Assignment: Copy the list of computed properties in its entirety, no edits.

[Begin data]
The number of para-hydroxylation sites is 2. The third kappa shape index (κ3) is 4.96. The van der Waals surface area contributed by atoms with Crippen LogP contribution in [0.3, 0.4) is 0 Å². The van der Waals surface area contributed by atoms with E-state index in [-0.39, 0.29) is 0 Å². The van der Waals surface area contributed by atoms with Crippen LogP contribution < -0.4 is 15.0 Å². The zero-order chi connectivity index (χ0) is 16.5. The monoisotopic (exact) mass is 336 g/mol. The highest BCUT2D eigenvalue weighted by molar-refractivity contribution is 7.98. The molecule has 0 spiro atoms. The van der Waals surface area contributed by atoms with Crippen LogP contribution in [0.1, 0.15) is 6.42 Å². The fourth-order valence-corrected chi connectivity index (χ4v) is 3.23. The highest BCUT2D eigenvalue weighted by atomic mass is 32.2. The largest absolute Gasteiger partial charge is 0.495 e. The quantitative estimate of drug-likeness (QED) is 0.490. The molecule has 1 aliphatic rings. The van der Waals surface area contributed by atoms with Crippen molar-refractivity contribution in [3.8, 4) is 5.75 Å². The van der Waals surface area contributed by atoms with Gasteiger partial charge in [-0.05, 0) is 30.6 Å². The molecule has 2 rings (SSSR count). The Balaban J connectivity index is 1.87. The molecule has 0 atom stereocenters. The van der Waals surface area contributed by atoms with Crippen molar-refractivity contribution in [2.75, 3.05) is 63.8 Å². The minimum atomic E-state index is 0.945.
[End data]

The number of para-hydroxylation sites is 2. The third kappa shape index (κ3) is 4.96. The van der Waals surface area contributed by atoms with Crippen LogP contribution in [0.3, 0.4) is 0 Å². The van der Waals surface area contributed by atoms with E-state index in [-0.39, 0.29) is 0 Å². The van der Waals surface area contributed by atoms with Crippen LogP contribution < -0.4 is 15.0 Å². The zero-order chi connectivity index (χ0) is 16.5. The monoisotopic (exact) mass is 336 g/mol. The highest BCUT2D eigenvalue weighted by molar-refractivity contribution is 7.98. The molecule has 0 spiro atoms. The van der Waals surface area contributed by atoms with Crippen LogP contribution in [0.1, 0.15) is 6.42 Å². The fourth-order valence-corrected chi connectivity index (χ4v) is 3.23. The highest BCUT2D eigenvalue weighted by atomic mass is 32.2. The largest absolute Gasteiger partial charge is 0.495 e. The quantitative estimate of drug-likeness (QED) is 0.490. The molecule has 1 aliphatic rings. The van der Waals surface area contributed by atoms with Crippen molar-refractivity contribution in [3.8, 4) is 5.75 Å². The van der Waals surface area contributed by atoms with Gasteiger partial charge in [-0.05, 0) is 30.6 Å². The molecule has 2 rings (SSSR count). The Balaban J connectivity index is 1.87. The molecule has 0 atom stereocenters. The van der Waals surface area contributed by atoms with Crippen molar-refractivity contribution in [2.75, 3.05) is 63.8 Å². The minimum atomic E-state index is 0.945.